Tony Marshall receives a Vietnam Aviators Salute (Jack Trimble)

The morning he flew his 266th mission over Vietnam, Air Force Capt. Tony Marshall only knew the pilot in the seat in front of him, Capt. Steve Cuthbert, by reputation. Tall and thin with a shock of sandy blond hair, Cuthbert never suffered a lack of confidence flying the F-4 Phantom.

“He told me he would never be captured when shot down,” Capt. Ross Detwiler, another pilot, later wrote, recalling a conversation the night before a malfunction sent Cuthbert’s plane to the ground in 1972.

Cuthbert was believed killed after capture, and Marshall, his weapon systems officer who handled the fighter-bomber’s air-to-air missiles and other ordnance, became a prisoner of war.

Decades later, Marshall and an old friend, retired Lt. Col. Jack Trimble, a fellow POW shot down in a separate incident, were at Joint Base San Antonio-Randolph on Thursday for the 44th annual Freedom Flyer Reunion, which solemnly salutes the return of 684 American prisoners from Vietnam in 1973, almost half of them airmen.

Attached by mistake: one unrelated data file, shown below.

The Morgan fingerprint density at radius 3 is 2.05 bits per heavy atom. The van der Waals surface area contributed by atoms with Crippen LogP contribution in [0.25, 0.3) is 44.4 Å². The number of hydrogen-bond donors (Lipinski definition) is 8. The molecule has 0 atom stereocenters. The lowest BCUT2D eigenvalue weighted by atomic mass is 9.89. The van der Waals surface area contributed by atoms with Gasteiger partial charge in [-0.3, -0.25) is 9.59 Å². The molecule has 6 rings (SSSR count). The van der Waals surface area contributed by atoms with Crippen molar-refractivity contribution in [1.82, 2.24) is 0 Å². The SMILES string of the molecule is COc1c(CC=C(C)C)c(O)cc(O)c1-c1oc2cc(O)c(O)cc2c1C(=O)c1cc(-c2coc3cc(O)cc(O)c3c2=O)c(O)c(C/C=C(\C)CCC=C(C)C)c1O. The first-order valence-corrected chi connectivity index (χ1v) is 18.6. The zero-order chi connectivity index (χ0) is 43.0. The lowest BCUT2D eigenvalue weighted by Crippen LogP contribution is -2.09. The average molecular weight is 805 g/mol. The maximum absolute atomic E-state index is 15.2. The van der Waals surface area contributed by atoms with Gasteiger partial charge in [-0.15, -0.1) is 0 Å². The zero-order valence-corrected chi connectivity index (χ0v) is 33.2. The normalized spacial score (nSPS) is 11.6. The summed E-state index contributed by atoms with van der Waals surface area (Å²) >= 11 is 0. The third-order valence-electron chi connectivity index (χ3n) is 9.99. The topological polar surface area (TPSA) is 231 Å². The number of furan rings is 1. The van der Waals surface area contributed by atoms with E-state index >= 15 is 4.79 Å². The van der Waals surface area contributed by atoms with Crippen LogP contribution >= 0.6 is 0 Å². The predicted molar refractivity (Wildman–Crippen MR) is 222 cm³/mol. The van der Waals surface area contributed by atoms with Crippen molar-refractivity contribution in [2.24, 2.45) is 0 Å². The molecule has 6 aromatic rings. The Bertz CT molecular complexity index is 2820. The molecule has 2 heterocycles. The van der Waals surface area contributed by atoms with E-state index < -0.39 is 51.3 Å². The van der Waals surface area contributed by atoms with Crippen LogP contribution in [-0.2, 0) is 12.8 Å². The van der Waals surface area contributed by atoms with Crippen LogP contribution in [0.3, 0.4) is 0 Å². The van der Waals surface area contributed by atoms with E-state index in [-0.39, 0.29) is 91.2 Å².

Their memories rushed back this week as they took in a preflight briefing in standard-issue flight suits, carrying helmets and making a bit of Air Force history as the 197th and 198th “Freedom Flights” given by the 560th Flying Training Squadron.
On Thursday, they became the first weapons officers captured in Vietnam to get a “fini flight” — a final, celebratory mission
capping their aviation careers.

Before them, only pilots had been given that honor. The two would earn their wings after being freed, but when they were based at Udorn Royal Thai Air Base in Thailand in the 13th Tactical Fighter Squadron, they flew in the back seats of the F-4.
As Cuthbert and Marshall flew fast and low over North Vietnam on July 3, 1972, a fuel tank’s nose cowling came off, and Cuthbert had to jettison the cockpit canopy with a sudden blast. Without the cone, the drag of the empty fuel tank under the plane made the F-4 pitch uncontrollably. At a higher altitude, Cuthbert might have recovered, but at just 3,500 feet, there was no chance.
Marshall and Cuthbert were blown out of the jet, stunned but conscious after hitting the wind at 633 mph. Marshall landed on a hillside and stood up, part of his parachute over one shoulder and Phantoms racing past him, sometimes lower than 1,000 feet.
The noise was deafening.

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